Even as the nation’s jobless rate slowly ticks downward, unemployment for some veterans remains higher than the national average.
The unemployment rate for Gulf War II era veterans (those who served after September 2001) was 6.9 percent in March, compared to 6.7 percent for the nation as a whole. In March 2013, the unemployment rate for these veterans was 9.2 percent, compared to 7.4 percent for non-vets.
Many veterans acquire valuable professional skills while in the military that should easily translate into civilian credentials. But many states require veterans to get additional certifications, licenses or tests, in addition to paying significant fees.
As a White House task force reported:
[M]any service members are required to repeat education or training in order to receive industry certifications and state occupational licenses, even though much, and in some cases, all, of their military training and experience overlaps with credential training requirements.
Some states are beginning to waive licensing and certification requirements and fees for veterans with the right training, a lead that every state should follow. For example:
- In Michigan, Gov. Rick Snyder recently signed a package of bills that would allow veterans to count relevant military experience toward a career as an emergency medical technician; to substitute for 60 hours’ of education toward a contractors’ license; or to serve as the basis for licensing as a mechanical contractor. The state will also waive the required training for firefighters if a veteran received relevant training in the military.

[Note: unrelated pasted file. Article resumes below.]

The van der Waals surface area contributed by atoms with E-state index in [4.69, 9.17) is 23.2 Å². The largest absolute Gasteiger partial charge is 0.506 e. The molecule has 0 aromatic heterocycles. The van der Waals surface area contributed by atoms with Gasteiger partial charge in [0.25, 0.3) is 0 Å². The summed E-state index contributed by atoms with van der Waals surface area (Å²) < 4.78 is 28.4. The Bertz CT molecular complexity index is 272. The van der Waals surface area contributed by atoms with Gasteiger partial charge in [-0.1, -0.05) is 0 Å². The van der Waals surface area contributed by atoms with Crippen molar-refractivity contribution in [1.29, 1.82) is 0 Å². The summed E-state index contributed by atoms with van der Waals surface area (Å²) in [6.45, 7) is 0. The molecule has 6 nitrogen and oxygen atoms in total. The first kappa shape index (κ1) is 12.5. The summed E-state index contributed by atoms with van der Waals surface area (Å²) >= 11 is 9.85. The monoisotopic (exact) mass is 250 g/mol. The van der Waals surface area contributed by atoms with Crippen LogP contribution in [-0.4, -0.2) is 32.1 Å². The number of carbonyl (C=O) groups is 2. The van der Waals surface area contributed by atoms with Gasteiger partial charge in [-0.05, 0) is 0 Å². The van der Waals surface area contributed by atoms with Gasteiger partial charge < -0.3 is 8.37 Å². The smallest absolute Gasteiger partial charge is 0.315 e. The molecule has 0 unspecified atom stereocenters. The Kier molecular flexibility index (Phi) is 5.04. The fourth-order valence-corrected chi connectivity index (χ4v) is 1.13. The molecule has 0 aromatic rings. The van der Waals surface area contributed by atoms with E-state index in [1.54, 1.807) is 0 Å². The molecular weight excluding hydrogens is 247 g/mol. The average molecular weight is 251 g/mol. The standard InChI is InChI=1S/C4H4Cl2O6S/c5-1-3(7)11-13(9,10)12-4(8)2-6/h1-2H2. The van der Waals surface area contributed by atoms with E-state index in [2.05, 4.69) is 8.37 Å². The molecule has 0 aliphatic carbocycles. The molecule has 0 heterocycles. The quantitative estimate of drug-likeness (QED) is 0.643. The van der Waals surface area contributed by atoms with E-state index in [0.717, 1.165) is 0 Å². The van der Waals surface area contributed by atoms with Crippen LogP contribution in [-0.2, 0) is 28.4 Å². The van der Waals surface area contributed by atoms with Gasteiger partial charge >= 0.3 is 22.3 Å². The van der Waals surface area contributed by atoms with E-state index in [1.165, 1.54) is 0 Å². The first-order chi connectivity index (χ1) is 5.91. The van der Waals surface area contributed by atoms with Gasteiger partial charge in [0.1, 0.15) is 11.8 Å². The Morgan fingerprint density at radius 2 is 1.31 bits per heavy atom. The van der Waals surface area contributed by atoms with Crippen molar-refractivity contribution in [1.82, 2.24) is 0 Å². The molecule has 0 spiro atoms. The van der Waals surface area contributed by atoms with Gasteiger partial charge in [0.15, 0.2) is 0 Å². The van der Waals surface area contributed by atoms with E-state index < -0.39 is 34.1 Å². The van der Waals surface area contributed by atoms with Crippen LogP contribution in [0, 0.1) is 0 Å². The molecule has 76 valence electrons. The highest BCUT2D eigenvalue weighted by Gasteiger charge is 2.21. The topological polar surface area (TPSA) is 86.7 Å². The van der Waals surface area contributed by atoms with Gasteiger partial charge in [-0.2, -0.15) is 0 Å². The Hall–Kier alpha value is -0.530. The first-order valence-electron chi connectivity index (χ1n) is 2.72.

- In other states, such as Wisconsin and Florida, veterans can get a waiver from paying initial occupational licensing fees.
- Thirty-four states now waive commercial drivers license tests for veterans with experience driving trucks, buses or other vehicles that would require a commercial drivers license in the civilian world.
According to the White House report, the expected drawdown of forces in Afghanistan will mean a million more service members leaving the military over the next several years. A smooth transition for these veterans into the civilian workforce will be critical.
On the other hand, many of the skills these new veterans have will be in high demand. The White House also reports that the demand for emergency medical technicians could increase by as much 33 percent by 2020, and that the demand for licensed practical nurses will grow by more than 22 percent.
In addition to recognizing the service these veterans have given to the country, states should also recognize the valuable professional experience these men and women have also received by making their transition to the civilian workforce as seamless and cost-free as possible.